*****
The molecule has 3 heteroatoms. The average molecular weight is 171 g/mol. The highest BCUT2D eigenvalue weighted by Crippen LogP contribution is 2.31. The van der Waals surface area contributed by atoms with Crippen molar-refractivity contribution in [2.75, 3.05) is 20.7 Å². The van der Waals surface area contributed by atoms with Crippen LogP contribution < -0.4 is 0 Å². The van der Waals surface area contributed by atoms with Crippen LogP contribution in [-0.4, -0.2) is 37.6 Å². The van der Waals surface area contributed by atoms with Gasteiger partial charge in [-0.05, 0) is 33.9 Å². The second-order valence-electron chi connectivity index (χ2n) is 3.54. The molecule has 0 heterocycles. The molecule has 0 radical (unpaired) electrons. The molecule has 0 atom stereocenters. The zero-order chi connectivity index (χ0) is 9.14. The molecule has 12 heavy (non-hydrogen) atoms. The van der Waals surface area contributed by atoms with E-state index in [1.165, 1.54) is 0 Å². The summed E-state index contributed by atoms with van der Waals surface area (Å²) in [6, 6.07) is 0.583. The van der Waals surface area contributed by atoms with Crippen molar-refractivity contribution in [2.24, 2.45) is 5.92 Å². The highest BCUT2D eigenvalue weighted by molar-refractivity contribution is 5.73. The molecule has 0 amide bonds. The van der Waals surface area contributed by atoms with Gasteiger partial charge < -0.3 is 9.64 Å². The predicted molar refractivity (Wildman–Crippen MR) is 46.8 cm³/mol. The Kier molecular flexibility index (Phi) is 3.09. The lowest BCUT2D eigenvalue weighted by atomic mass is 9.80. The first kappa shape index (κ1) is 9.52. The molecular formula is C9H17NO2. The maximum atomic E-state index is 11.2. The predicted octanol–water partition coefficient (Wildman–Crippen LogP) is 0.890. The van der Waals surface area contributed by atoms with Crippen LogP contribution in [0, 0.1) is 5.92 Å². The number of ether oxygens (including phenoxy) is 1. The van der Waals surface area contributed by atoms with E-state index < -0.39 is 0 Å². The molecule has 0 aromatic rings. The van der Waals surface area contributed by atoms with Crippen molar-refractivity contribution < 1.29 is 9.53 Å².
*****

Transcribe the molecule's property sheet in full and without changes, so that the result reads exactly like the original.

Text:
The molecule has 3 heteroatoms. The average molecular weight is 171 g/mol. The highest BCUT2D eigenvalue weighted by Crippen LogP contribution is 2.31. The van der Waals surface area contributed by atoms with Crippen molar-refractivity contribution in [2.75, 3.05) is 20.7 Å². The van der Waals surface area contributed by atoms with Crippen LogP contribution < -0.4 is 0 Å². The van der Waals surface area contributed by atoms with Crippen LogP contribution in [-0.4, -0.2) is 37.6 Å². The van der Waals surface area contributed by atoms with Gasteiger partial charge in [-0.05, 0) is 33.9 Å². The second-order valence-electron chi connectivity index (χ2n) is 3.54. The molecule has 0 heterocycles. The molecule has 0 radical (unpaired) electrons. The molecule has 0 atom stereocenters. The zero-order chi connectivity index (χ0) is 9.14. The molecule has 12 heavy (non-hydrogen) atoms. The van der Waals surface area contributed by atoms with E-state index in [1.165, 1.54) is 0 Å². The summed E-state index contributed by atoms with van der Waals surface area (Å²) in [6, 6.07) is 0.583. The van der Waals surface area contributed by atoms with Crippen molar-refractivity contribution in [2.24, 2.45) is 5.92 Å². The highest BCUT2D eigenvalue weighted by molar-refractivity contribution is 5.73. The molecule has 0 amide bonds. The van der Waals surface area contributed by atoms with Gasteiger partial charge < -0.3 is 9.64 Å². The predicted molar refractivity (Wildman–Crippen MR) is 46.8 cm³/mol. The Kier molecular flexibility index (Phi) is 3.09. The lowest BCUT2D eigenvalue weighted by atomic mass is 9.80. The first kappa shape index (κ1) is 9.52. The molecular formula is C9H17NO2. The maximum atomic E-state index is 11.2. The predicted octanol–water partition coefficient (Wildman–Crippen LogP) is 0.890. The van der Waals surface area contributed by atoms with Crippen LogP contribution in [0, 0.1) is 5.92 Å². The number of ether oxygens (including phenoxy) is 1. The van der Waals surface area contributed by atoms with E-state index < -0.39 is 0 Å². The molecule has 0 aromatic rings. The van der Waals surface area contributed by atoms with Crippen molar-refractivity contribution < 1.29 is 9.53 Å².